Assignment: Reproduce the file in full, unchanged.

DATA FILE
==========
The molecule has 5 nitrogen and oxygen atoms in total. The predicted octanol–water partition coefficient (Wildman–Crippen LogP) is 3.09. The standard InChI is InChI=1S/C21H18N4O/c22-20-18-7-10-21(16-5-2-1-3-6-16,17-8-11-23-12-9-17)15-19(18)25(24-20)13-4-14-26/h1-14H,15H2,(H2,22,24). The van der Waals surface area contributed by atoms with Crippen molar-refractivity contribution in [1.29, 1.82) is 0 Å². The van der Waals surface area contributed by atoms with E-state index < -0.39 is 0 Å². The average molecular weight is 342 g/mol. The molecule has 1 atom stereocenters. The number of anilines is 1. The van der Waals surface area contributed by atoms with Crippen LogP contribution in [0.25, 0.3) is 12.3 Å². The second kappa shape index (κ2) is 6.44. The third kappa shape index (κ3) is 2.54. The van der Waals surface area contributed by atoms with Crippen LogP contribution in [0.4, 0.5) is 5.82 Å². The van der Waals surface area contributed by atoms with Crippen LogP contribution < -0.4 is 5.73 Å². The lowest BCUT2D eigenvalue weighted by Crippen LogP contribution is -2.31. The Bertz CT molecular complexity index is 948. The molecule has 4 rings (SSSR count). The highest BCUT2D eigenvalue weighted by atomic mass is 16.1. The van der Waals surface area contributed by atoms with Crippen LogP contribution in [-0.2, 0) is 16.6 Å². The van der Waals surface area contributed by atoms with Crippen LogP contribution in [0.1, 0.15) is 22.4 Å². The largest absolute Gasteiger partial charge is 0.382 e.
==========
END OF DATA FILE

The molecule has 5 nitrogen and oxygen atoms in total. The predicted octanol–water partition coefficient (Wildman–Crippen LogP) is 3.09. The standard InChI is InChI=1S/C21H18N4O/c22-20-18-7-10-21(16-5-2-1-3-6-16,17-8-11-23-12-9-17)15-19(18)25(24-20)13-4-14-26/h1-14H,15H2,(H2,22,24). The van der Waals surface area contributed by atoms with Crippen molar-refractivity contribution in [1.29, 1.82) is 0 Å². The van der Waals surface area contributed by atoms with E-state index < -0.39 is 0 Å². The average molecular weight is 342 g/mol. The molecule has 1 atom stereocenters. The number of anilines is 1. The van der Waals surface area contributed by atoms with Crippen LogP contribution in [0.25, 0.3) is 12.3 Å². The second kappa shape index (κ2) is 6.44. The third kappa shape index (κ3) is 2.54. The van der Waals surface area contributed by atoms with Crippen LogP contribution in [0.4, 0.5) is 5.82 Å². The van der Waals surface area contributed by atoms with Crippen LogP contribution < -0.4 is 5.73 Å². The lowest BCUT2D eigenvalue weighted by Crippen LogP contribution is -2.31. The Bertz CT molecular complexity index is 948. The molecule has 4 rings (SSSR count). The highest BCUT2D eigenvalue weighted by atomic mass is 16.1. The van der Waals surface area contributed by atoms with Crippen LogP contribution in [-0.2, 0) is 16.6 Å². The van der Waals surface area contributed by atoms with Crippen LogP contribution in [0.1, 0.15) is 22.4 Å². The largest absolute Gasteiger partial charge is 0.382 e.